• This goal by Sergio Santos would’ve been the goal of the night…

  • …had it not been for this goal by Jacob Glesnes.

  • Jay Sugarman couldn’t help but be impressed.

12 Comments

  1. el Pachyderm says:

    In other words we’re talking about the same soccer I played in 1980? Its totally unacceptable in a league where as Bedoya mentioned… there is no real threat of failure. I saw the first inkling of this during preseason and wrote… I want no part of it.
    .
    …funny too the article mentions the goalkeeper as a potential point on the triangle to create a numerical advantage.
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    I’d trade the shot stopping for feet and distribution every single time.
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    Course, this has been a point by me for years now. My daughter loves Andre. Which matters to me too.
    .
    I’m not a Debbie Downer on purpose. The road to a version of the game that is successful and aesthetic has been long and hard…
    and now, aftert two weeks the tactical break down of a match is explaining to me why hoofing a ball up the field is a statistical wash and yet statistical space advantage.
    .
    .
    .
    .
    .
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    Fungul.

    • el Pachyderm says:

      At one point sunday night…. Martinez (I believe) broke his ass hounding, defending, then winning the ball on far sideline and played back to Andre Blake… who without taking one second to pause…kicked it 60 yards up the field DEAD to the LA midfield (wide open mind you) —the ball came right back down our throat.
      .
      If I’m Martinez, I stop, walk back to Andre —and bitch slap him.

      • We all know Blake is shit with the ball at his feet. It’s not going to change now after so many years. I think this may be a rough ride for you elephant. I can see some stalls being broken and a few people being run over in your future. I hope you can find a place where you can be comfortable in enjoying watching the Union play.

      • el Pachyderm says:

        Noted, ALL4U.
        .
        gonna have to find a sweet spot of surrender for sure.

      • I certainly don’t mean for you to surrender. To steal a line from any of the twelve step programs “..to accept the things we cannot change”, is more along the lines of what I meant. There is always hope. I suspect that it will be a long time before another team philosophy change. It will certainly take a new GM and possibly even a new owner for it to happen. Old things will be new again. Peace.

    • Old Soccer Coach says:

      A lesson that took me some time to learn about two decades ago is that there is a difference between “kick and run” with ball hoofed out to wherethehell it lands, and direct passes delivered to exact points where your own players are expected to be.
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      Glesnes is the latter, McKenzie is that with growing frequency, Andre Blake is not.
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      In regards shot-stopping versus good feet on a goalkeeper. A single goal in soccer is a game changing event. ALWAYS. A bad pass is not necessarily as devastating, it can be, but it is not a certainty.
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      I have seen teams give up when the keeper flubs a save that should have been made. If I have to choose, and at elite levels I would not, I take the shot stopper, not fumble fingers with good feet.

    • Chris Gibbons says:

      Love you, Pachy. I know a lot of readers come here for your comments as much as they do our prose. Keep up the good work, fight that good fight.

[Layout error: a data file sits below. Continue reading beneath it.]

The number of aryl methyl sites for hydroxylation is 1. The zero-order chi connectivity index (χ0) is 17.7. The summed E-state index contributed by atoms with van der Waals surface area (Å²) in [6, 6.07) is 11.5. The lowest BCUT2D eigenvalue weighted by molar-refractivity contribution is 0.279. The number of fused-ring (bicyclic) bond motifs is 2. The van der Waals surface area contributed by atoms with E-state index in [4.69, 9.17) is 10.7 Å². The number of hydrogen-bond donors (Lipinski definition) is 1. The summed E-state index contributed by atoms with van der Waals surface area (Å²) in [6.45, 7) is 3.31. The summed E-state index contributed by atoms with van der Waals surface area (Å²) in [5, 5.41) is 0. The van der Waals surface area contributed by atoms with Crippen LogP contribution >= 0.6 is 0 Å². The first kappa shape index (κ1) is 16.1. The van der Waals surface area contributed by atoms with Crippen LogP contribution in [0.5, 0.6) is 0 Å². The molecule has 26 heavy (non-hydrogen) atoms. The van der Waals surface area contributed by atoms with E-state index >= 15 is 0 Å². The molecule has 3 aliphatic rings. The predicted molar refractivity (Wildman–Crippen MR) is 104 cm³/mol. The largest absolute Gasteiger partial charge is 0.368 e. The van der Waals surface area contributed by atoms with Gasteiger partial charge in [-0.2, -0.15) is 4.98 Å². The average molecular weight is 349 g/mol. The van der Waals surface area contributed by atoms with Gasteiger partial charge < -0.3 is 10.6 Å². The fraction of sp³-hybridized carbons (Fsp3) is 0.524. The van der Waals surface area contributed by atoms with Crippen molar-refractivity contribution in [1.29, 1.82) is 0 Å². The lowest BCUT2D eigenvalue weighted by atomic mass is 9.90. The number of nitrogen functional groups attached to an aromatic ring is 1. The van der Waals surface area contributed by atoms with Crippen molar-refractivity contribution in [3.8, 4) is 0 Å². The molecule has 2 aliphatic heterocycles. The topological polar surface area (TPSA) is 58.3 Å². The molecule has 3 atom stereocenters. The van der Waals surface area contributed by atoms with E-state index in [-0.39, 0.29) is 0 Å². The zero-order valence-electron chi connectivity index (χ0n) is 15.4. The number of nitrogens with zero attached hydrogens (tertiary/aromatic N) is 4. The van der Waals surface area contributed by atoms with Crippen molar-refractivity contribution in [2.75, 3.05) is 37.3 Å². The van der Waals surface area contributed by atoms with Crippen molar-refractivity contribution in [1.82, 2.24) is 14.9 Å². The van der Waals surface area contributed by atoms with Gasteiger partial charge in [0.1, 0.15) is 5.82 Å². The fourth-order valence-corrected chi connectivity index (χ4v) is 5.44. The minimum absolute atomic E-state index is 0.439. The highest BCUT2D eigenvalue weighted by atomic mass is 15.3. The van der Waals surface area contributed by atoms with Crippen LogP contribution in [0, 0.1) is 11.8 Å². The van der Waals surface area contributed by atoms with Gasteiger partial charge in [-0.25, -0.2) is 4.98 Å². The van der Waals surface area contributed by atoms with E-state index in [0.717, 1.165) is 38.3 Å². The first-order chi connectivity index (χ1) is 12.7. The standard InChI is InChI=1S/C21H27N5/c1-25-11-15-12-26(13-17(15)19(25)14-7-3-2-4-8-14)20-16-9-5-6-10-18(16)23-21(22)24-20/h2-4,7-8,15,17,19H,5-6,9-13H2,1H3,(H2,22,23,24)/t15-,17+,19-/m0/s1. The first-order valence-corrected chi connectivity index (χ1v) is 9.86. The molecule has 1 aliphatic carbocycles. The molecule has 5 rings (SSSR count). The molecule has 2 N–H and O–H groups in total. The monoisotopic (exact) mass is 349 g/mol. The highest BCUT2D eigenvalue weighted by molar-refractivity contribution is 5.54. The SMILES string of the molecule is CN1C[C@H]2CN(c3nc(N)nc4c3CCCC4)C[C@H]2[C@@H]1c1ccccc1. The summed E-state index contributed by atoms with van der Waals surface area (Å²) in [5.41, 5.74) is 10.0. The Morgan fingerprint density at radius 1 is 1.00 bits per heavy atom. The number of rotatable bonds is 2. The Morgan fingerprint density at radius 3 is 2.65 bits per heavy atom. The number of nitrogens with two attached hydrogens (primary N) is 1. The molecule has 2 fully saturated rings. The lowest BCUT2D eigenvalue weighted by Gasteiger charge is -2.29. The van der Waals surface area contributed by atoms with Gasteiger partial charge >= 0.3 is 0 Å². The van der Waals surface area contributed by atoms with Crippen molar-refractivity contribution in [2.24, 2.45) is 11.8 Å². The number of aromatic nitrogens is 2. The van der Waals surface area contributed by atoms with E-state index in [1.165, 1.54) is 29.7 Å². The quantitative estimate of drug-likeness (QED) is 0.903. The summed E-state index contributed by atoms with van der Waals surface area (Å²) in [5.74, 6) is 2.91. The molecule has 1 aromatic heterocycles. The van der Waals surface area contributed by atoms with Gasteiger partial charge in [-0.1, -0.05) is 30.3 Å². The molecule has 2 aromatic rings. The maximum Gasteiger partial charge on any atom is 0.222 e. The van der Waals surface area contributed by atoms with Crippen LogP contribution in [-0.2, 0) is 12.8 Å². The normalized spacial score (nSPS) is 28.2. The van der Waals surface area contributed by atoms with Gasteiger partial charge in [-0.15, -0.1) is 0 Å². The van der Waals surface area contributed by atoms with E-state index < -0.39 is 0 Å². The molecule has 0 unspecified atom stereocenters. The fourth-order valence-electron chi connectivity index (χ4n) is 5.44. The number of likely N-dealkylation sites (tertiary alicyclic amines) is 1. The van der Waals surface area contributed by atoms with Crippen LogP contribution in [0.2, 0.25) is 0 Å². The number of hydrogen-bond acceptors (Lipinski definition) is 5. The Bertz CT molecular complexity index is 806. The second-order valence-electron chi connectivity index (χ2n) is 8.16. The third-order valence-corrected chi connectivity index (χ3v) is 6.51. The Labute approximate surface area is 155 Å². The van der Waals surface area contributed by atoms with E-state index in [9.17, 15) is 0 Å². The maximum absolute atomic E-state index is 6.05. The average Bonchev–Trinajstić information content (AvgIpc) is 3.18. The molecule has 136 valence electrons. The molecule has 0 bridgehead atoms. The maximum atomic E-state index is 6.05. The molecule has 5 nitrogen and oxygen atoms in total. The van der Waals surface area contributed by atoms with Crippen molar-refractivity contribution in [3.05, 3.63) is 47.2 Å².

2. Suspect that this approach was tailored to a high-press team willing to play our two forwards 1v1. Kacper and Sergio are both studs, so I can see why this approach is reasonable – particularly in bypassing LAFC’s very talented midfield. I doubt many teams try that though, so I expect our game plan to generally be different.

  3. Union are going to have to work on their fitness if they want to try and press all match and not drop points late in matches. They looked gassed after 65 minutes, which lead to typical Union sloppy play.

    Dre kept us from losing, although that 3rd goal is def his fault.

    It was nice to see them take their chances on the road against that opponent. Should be a decent confidence boost headed into the early season.

    Can we get Kai back ASAP. Real got by the skin of his teeth. Anybody to replace Gaddis. I love him but fullback isn’t a position that’s that hard to replace.

    • Bedoya specifically has looked dead in the last 15 minutes of games going back to preseason.
      .
      I’m not sure we did enough conditioning in preseason. I remember hearing players complaining about Jesse Marsch running them to death in preseason, but it paid off later in the year for them and their press.
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      If we don’t have a lot of squad rotation (which we don’t have the depth for, nor is it a coaching habit), I have a feeling these guys are going to be suffering down the back stretch of the season.

      • Old Soccer Coach says:

        there will be rotation of necessity against San Jose.
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        Three are candidates for the injured list. A fourth has only just started to run in straight lines, if he news at the end of the week was good.
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        Three are away on international duty, two of whom are starters.
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        Worst case scenario for San Jose is that they have exactly 18 for the match, including Turner and de Vries on the bench as midfielders.
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        And it assumes that Oravec is available. He has not made the 18 yet, with no substantive explanations why.

  4. Old Soccer Coach says:

    Thanks to Chris Gibbons for his efforts. They are enlightening.